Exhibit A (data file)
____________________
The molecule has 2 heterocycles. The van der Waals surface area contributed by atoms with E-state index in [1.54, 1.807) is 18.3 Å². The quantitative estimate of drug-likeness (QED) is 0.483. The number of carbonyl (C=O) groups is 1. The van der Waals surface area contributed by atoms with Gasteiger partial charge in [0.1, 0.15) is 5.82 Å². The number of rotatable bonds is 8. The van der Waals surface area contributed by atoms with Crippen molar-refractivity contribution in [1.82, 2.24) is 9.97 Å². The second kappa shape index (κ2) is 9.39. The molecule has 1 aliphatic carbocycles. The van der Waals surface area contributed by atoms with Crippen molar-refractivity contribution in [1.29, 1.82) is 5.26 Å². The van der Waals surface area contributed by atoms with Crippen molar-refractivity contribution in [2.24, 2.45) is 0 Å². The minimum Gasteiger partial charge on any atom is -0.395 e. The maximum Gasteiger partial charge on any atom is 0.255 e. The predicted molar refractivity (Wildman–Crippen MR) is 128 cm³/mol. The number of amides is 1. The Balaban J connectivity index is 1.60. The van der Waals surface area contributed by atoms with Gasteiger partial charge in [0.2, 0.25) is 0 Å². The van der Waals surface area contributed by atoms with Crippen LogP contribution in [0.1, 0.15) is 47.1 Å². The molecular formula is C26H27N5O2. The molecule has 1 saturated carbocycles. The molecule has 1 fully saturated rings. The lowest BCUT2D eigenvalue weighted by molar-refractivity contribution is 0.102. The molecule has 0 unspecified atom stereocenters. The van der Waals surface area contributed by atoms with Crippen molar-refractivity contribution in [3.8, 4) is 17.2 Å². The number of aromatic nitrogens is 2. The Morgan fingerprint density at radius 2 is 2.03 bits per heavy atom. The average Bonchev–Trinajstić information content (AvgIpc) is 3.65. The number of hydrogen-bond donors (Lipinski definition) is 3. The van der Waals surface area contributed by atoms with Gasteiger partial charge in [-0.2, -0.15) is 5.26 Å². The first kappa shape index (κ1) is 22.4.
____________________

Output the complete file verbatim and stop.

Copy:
The molecule has 2 heterocycles. The van der Waals surface area contributed by atoms with E-state index in [1.54, 1.807) is 18.3 Å². The quantitative estimate of drug-likeness (QED) is 0.483. The number of carbonyl (C=O) groups is 1. The van der Waals surface area contributed by atoms with Gasteiger partial charge in [0.1, 0.15) is 5.82 Å². The number of rotatable bonds is 8. The van der Waals surface area contributed by atoms with Crippen molar-refractivity contribution in [1.82, 2.24) is 9.97 Å². The second kappa shape index (κ2) is 9.39. The molecule has 1 aliphatic carbocycles. The van der Waals surface area contributed by atoms with Crippen molar-refractivity contribution in [1.29, 1.82) is 5.26 Å². The van der Waals surface area contributed by atoms with Crippen molar-refractivity contribution in [2.24, 2.45) is 0 Å². The minimum Gasteiger partial charge on any atom is -0.395 e. The maximum Gasteiger partial charge on any atom is 0.255 e. The predicted molar refractivity (Wildman–Crippen MR) is 128 cm³/mol. The number of amides is 1. The Balaban J connectivity index is 1.60. The van der Waals surface area contributed by atoms with Gasteiger partial charge in [0.2, 0.25) is 0 Å². The van der Waals surface area contributed by atoms with Crippen LogP contribution in [0.1, 0.15) is 47.1 Å². The molecular formula is C26H27N5O2. The molecule has 1 saturated carbocycles. The molecule has 1 fully saturated rings. The lowest BCUT2D eigenvalue weighted by molar-refractivity contribution is 0.102. The molecule has 0 unspecified atom stereocenters. The van der Waals surface area contributed by atoms with Crippen molar-refractivity contribution in [3.8, 4) is 17.2 Å². The number of aromatic nitrogens is 2. The Morgan fingerprint density at radius 2 is 2.03 bits per heavy atom. The average Bonchev–Trinajstić information content (AvgIpc) is 3.65. The number of hydrogen-bond donors (Lipinski definition) is 3. The van der Waals surface area contributed by atoms with Gasteiger partial charge in [-0.2, -0.15) is 5.26 Å². The first kappa shape index (κ1) is 22.4.